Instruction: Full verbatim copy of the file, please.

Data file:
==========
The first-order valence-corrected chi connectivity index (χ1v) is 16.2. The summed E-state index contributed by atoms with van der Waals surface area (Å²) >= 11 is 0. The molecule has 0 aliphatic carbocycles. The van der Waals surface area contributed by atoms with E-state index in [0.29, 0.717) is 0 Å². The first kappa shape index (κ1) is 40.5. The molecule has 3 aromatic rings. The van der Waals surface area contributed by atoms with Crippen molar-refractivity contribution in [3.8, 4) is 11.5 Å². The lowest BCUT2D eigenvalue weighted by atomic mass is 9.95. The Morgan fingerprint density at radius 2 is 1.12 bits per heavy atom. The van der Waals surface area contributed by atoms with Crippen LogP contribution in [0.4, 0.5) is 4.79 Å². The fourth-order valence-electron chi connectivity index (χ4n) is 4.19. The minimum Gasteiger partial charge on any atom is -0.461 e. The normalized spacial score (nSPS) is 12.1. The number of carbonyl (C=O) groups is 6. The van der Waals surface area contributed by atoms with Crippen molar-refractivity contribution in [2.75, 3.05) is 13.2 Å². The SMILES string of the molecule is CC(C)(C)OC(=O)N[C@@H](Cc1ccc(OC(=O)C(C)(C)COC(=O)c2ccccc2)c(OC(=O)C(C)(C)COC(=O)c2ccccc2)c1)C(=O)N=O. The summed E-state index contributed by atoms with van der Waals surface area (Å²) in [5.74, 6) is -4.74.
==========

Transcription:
The first-order valence-corrected chi connectivity index (χ1v) is 16.2. The summed E-state index contributed by atoms with van der Waals surface area (Å²) >= 11 is 0. The molecule has 0 aliphatic carbocycles. The van der Waals surface area contributed by atoms with E-state index in [0.29, 0.717) is 0 Å². The first kappa shape index (κ1) is 40.5. The molecule has 3 aromatic rings. The van der Waals surface area contributed by atoms with Crippen molar-refractivity contribution in [3.8, 4) is 11.5 Å². The lowest BCUT2D eigenvalue weighted by atomic mass is 9.95. The Morgan fingerprint density at radius 2 is 1.12 bits per heavy atom. The van der Waals surface area contributed by atoms with Crippen LogP contribution in [0.4, 0.5) is 4.79 Å². The fourth-order valence-electron chi connectivity index (χ4n) is 4.19. The minimum Gasteiger partial charge on any atom is -0.461 e. The normalized spacial score (nSPS) is 12.1. The number of carbonyl (C=O) groups is 6. The van der Waals surface area contributed by atoms with Crippen molar-refractivity contribution in [2.75, 3.05) is 13.2 Å². The SMILES string of the molecule is CC(C)(C)OC(=O)N[C@@H](Cc1ccc(OC(=O)C(C)(C)COC(=O)c2ccccc2)c(OC(=O)C(C)(C)COC(=O)c2ccccc2)c1)C(=O)N=O. The summed E-state index contributed by atoms with van der Waals surface area (Å²) in [5.74, 6) is -4.74.